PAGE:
Despite a humble background, he was able to use his education to achieve high professional and social status.[7] His marriage to the rich widow, Elizabeth Isham, may also have assisted him to acquire a large property portfolio, which in many instances he purchased from those who had obtained property following the dissolution of the monasteries.[8]


In 1556 Sir Thomas Smith, of Ankerwicke, in the county of Berkshire, sold the Manor and advowson of Yarlington, Somerset to William Rosewell, of Loxton, and William Rosewell, his son and heir of the Middle Temple, London for £1,000. A lease written in 1562 shows that William Rosewell, Solicitor-General, lived at the Yarlington Manor. The Solicitor-General died before his father who then left it to the third generation, William Rosewell of Forde Abbey. After being in the hands of the Rosewells for 36 years the Manor and advowson of Yarlington was sold to Sir Henry Berkeley, of Bruton in 1592 for £2,400.[5]

A deed of 10 November 1563 shows that William Rosewell together with associates, Humphrey Colles (Coles), Henry Portman, and William Hawley (Halley), Esquires, purchased the Manor and advowson of Thurloxton, Somerset.[9] The Manor was sold before his death in 1566.

At the time of his death the Solicitor-General held 'the manors of Ermington and (Carswell/Kerswell), and of the Hundred of Ermington in Devon; the manors of Southbrent, Stapleton, Limington and Alford, in Somerset; the advowsons of the Churches of Limington and Alford; and 300 messuages, 200 tofts, 6 watermills, 2 windmills, 6 dovecotes, 300 gardens, 3000 acres of land, 1000 acres of meadow, 2000 acres of pasture, 200 acres of wood, 3000 acres of furze and heath, and £20 of rent with the appurtenances in Ermington, Carswell, Southbrent, Stapleton, Limington and Alford.'[8]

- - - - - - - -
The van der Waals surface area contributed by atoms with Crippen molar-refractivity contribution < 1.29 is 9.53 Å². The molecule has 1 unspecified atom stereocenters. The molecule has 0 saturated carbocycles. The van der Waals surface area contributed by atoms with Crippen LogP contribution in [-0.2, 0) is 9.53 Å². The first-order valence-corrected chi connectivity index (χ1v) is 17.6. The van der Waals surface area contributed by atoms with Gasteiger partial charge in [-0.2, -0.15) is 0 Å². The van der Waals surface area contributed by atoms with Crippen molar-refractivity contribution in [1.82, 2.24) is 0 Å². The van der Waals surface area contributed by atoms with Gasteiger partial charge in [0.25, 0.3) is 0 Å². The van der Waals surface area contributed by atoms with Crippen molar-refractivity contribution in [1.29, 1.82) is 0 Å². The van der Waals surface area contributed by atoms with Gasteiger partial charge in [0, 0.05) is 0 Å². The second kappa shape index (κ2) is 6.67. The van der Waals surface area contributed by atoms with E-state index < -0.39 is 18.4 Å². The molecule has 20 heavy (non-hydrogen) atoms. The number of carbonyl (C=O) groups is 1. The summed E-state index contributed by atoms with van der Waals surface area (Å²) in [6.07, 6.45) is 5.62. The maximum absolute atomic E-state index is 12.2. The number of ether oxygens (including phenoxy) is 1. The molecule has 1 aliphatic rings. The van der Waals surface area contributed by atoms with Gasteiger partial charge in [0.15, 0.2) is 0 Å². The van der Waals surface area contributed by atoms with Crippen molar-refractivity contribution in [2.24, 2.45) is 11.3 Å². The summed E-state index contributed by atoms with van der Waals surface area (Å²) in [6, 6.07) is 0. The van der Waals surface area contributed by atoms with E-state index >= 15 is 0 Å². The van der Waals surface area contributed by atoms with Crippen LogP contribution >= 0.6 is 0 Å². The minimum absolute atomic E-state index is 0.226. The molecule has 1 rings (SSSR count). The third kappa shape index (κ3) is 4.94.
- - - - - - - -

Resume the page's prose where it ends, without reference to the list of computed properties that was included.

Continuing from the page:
As stated by Frances B. James, "the will of her Highnes Solicitor General' is dated 10 June 1566, and was probated 4 November 1566. In it he states that by a deed, dated 1 May, last passed he granted all his estates in trust to my verrie trustie frendes Humfrey Colleys (Humphrey Coles, Sheriff of Somerset, 1557) Henrie Portman (Son of William Portman) Amice Pawlett (Amias Paulet) John Clifton Nicholas Wadham William Halley (Joint owner of Buckland Priory) John Eveleighe Esquiers, William Rosewell father of me the saide William and Henrie Halley gentlemen. A legacy of £5 he leaves to the Poore Howsholders within the parrishes of Whittington Colledg Sanicte Thomas Apples [Apostle's] and elsewhere within the Cytie of London to be distributed amonges them in Allmes as shalbe thought good by the Deane of Powles withe the assente of som of my seid trustie frendes. He appoints as his executors his sons, Parry and William, and his brothers-in-law, Henry Dale and Matthew Dale. The right Honerable Sir William Cecill (William Cecil) Knight the Qluenes majesties principall Secretarie and Gilbert Gerrarde (Gilbert Gerard) esquier her highnes Attorney generall were requested to act as overseers. According to this document, his children were to be well godlie and vertuoslie brought opp and maineteyned according to their degrees in lerninge nurture and vertue and that my saide sonnes at their apte yeres of discretion shalbe putt to the study of the Lawes so long tyme and in suche sorte as shall seeme metest to the discretion of my said trusty friendes. ' "[3][10]